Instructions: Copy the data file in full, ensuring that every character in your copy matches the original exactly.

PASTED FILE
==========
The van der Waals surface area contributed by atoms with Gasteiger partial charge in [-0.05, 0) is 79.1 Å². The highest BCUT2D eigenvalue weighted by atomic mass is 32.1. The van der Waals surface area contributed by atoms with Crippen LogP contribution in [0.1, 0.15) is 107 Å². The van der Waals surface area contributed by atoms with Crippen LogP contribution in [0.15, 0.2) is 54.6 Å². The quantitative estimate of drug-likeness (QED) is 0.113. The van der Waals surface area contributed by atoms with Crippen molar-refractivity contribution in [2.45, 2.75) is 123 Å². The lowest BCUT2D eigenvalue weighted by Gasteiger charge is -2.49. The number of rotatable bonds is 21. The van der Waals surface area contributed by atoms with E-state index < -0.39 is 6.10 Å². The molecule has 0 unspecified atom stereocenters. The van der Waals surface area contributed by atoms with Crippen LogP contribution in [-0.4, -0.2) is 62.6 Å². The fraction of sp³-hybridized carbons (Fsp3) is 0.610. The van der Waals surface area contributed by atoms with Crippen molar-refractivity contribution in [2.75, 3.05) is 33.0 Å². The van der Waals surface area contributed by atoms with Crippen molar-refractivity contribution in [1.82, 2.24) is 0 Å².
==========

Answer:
The van der Waals surface area contributed by atoms with Gasteiger partial charge in [-0.05, 0) is 79.1 Å². The highest BCUT2D eigenvalue weighted by atomic mass is 32.1. The van der Waals surface area contributed by atoms with Crippen LogP contribution in [0.1, 0.15) is 107 Å². The van der Waals surface area contributed by atoms with Crippen LogP contribution in [0.15, 0.2) is 54.6 Å². The quantitative estimate of drug-likeness (QED) is 0.113. The van der Waals surface area contributed by atoms with Crippen molar-refractivity contribution in [2.45, 2.75) is 123 Å². The lowest BCUT2D eigenvalue weighted by Gasteiger charge is -2.49. The number of rotatable bonds is 21. The van der Waals surface area contributed by atoms with E-state index < -0.39 is 6.10 Å². The molecule has 0 unspecified atom stereocenters. The van der Waals surface area contributed by atoms with Crippen LogP contribution in [-0.4, -0.2) is 62.6 Å². The fraction of sp³-hybridized carbons (Fsp3) is 0.610. The van der Waals surface area contributed by atoms with Crippen molar-refractivity contribution in [2.75, 3.05) is 33.0 Å². The van der Waals surface area contributed by atoms with Crippen molar-refractivity contribution in [1.82, 2.24) is 0 Å².